Egg Industry Faces New Scrutiny After Outbreak
By ERIK ECKHOLM
As it reeled from the recall of half a billion eggs for possible salmonella infection, the American egg industry was already battling a movement to outlaw its methods as cruel and unsafe, and adapting to the Obama administration’s drive to bolster health rules and inspections.
The cause of the infections at two giant farms in Iowa has not been pinpointed, Margaret Hamburg, commissioner of the Food and Drug Administration, said Monday in a television interview. But “there is no question that these farms that are involved in the recall were not operating with the standards of practice that we consider responsible,” Ms. Hamburg said in the strongest official indication yet that lax procedures may be to blame.
One of those producers, Wright County Egg, responded that it “strives to operate our farms in the most responsible manner, and our management team has worked closely with F.D.A. through their review of our farms.”
The company, which has also been cited for farm-labor and animal cruelty violations in the past, said that “any concerns raised verbally during F.D.A.’s on-farm visit were immediately addressed or are in the process of being addressed.”
The other farm under intense scrutiny is Hillandale Farms.
Federal officials have not questioned the intensive methods that have produced cheap eggs and meat but that some criticize as cruel and bad for the environment and public health.
Animal rights advocates, who have campaigned to end the housing of hens in tiers of cages, were quick to seize on the recall. “Confining birds in cages means increased salmonella infection in the birds, their eggs and the consumers of caged eggs,” the Humane Society of the United States wrote last week in a letter to Iowa egg producers.
People for the Ethical Treatment of Animals used the recall to press its case for vegan diets, sending an e-mail on Sunday to two million followers that said “half a billion eggs recalled and counting — each egg represents 34 hours of total hell for a hen,” a reference to the average time between egg output. Recipients were asked to urge their friends to view videos starring Paul McCartney and Alec Baldwin that decry the cruelties of egg production.
But the link between cage farming and disease is not so clear, say many academic and government experts who add that some aspects of cage production, which prevents birds from wallowing in their droppings, may be safer than letting hens run loose.
“Some groups tend to cherry-pick studies to show the results that they want consumers to see,” said Jeffrey D. Armstrong, dean of agriculture and natural resources at Michigan State University.
“The bottom line is we don’t know” whether caged or cage-free production is safer, Mr. Armstrong said.
By any historical measure, American egg production is efficient and comparatively safe. The current recall is the largest in memory, but involves only a small fraction of the 70 billion eggs produced annually, mostly by hens who spend their lives with six or seven others in cages the size of an open newspaper, their droppings carried away by one conveyer belt while the eggs are whisked off by another.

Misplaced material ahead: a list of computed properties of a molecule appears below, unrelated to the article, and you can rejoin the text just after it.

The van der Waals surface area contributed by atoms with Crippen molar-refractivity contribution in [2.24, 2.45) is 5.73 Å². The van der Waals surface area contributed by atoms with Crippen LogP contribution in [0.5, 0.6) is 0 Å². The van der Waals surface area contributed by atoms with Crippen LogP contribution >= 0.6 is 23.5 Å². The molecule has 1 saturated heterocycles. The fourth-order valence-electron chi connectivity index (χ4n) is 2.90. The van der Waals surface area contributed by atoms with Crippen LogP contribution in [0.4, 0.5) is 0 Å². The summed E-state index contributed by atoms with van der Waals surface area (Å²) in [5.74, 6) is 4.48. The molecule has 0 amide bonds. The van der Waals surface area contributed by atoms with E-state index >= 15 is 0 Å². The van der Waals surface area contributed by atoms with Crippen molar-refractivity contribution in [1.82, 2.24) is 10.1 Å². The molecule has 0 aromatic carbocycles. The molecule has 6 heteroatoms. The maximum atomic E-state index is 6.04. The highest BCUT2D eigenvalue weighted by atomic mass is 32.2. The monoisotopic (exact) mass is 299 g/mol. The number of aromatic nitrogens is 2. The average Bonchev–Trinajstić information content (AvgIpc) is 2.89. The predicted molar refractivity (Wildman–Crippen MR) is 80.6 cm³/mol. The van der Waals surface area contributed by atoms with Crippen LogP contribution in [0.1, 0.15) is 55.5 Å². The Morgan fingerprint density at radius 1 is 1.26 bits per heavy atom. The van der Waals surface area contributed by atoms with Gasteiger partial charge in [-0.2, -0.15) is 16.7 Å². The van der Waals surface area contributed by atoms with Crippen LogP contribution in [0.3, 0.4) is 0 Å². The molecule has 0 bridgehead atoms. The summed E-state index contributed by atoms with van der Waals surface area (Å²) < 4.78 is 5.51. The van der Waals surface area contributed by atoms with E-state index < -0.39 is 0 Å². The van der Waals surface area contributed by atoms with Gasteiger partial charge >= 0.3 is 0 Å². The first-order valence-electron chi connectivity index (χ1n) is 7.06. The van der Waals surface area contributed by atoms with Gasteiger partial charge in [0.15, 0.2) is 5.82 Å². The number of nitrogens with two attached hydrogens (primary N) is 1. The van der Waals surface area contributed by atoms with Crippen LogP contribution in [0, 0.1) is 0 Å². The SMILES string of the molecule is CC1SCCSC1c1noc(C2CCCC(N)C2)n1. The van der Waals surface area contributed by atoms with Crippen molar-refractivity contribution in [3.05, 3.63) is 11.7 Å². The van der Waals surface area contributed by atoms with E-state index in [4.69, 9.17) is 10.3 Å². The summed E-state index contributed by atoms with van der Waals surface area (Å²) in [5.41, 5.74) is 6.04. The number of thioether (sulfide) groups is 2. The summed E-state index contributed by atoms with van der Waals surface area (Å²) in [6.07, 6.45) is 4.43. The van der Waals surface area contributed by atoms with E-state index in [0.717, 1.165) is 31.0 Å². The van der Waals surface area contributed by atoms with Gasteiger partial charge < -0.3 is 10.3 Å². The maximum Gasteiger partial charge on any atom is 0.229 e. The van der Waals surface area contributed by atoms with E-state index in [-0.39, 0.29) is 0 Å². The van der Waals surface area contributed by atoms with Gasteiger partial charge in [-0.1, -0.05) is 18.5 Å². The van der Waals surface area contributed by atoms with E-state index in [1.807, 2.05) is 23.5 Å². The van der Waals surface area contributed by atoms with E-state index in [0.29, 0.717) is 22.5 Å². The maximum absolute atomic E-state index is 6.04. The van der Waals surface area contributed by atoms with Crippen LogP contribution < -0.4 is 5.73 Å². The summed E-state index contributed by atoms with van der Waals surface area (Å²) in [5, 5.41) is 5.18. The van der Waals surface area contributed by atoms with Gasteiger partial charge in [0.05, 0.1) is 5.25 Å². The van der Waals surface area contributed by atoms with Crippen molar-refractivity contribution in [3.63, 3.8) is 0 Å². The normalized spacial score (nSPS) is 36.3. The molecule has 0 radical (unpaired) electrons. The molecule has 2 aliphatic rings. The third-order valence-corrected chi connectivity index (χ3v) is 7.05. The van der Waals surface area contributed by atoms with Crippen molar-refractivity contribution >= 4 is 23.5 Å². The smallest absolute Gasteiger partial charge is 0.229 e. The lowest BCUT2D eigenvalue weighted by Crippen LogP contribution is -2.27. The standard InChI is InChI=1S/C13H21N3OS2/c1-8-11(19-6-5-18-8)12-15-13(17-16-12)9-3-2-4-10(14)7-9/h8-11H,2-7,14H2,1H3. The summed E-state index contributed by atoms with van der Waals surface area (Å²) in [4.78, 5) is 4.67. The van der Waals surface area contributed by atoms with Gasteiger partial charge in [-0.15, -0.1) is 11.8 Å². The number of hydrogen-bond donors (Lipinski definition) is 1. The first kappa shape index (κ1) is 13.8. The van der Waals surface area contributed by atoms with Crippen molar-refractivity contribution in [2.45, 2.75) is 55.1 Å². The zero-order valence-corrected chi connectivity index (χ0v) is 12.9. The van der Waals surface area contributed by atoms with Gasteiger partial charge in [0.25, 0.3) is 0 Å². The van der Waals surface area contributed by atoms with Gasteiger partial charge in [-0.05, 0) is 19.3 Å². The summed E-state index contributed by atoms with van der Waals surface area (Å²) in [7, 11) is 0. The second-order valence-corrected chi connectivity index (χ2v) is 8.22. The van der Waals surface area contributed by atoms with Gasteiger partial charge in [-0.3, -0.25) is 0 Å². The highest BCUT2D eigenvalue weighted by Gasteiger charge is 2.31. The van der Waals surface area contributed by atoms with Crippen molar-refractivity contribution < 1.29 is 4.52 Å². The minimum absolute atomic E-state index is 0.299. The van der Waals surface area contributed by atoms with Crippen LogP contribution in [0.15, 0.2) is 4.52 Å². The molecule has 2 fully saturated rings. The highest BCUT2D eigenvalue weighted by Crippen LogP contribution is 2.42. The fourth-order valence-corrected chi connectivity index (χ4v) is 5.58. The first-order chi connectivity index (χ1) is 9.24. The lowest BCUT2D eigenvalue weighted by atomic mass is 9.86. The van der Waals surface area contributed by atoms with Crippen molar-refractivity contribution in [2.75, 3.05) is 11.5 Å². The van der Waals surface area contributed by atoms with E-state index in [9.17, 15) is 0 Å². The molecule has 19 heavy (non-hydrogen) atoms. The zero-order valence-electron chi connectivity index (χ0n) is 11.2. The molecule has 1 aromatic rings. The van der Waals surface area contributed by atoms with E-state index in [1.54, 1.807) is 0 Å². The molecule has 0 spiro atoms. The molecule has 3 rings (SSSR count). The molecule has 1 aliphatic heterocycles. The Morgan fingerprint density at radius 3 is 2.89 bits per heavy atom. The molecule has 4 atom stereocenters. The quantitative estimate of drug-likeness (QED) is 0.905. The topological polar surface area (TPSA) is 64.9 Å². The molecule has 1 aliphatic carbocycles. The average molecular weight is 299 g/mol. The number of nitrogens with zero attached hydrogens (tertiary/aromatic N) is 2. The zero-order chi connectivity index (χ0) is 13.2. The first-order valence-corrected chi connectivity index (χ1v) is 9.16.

Modern egg farms take elaborate steps to keep germs out of barns. But the persistence of salmonella in eggs has been a major concern of health agencies.
The problem of salmonella on eggshells was largely solved in the 1970s, when regulations required the washing and inspection of eggs. In the 1980s, a more insidious threat was recognized: infected hens passing the pathogen to eggs still in formation.
One challenge is the size of farms and flocks today. A single barn may house more than 150,000 birds in tight proximity, allowing infections to spread quickly and widely.
In July, the F.D.A. started requiring large farms to improve refrigeration and do more disease testing, steps it said would reduce salmonella infections by more than half.
Critics still say the cages producing 95 percent of American eggs will remain more dangerous than alternatives.
“The latest science and the best science very clearly show elevated risk in caged facilities,” said Dr. Michael Greger, director of public health and animal agriculture for the Humane Society of the United States, who contested the assertion that he was “cherry-picking” the evidence.
Some experts say the science Dr. Greger cites does not clinch his case, in part because many of the studies, which were mainly done in Europe, compared older, more vulnerable caged facilities with new cage-free barns. One expert review this summer said the evidence was inconclusive.
Egg producers have watched in dismay as the political winds seemed to turn, largely because of growing concern about animal rights. The European Union will bar small cages for egg hens as of 2012. By public referendum, California will ban small cages in 2015, and the state will not allow the sale of eggs produced that way in other states. Michigan, Ohio and other states have placed limits on future caging of hens.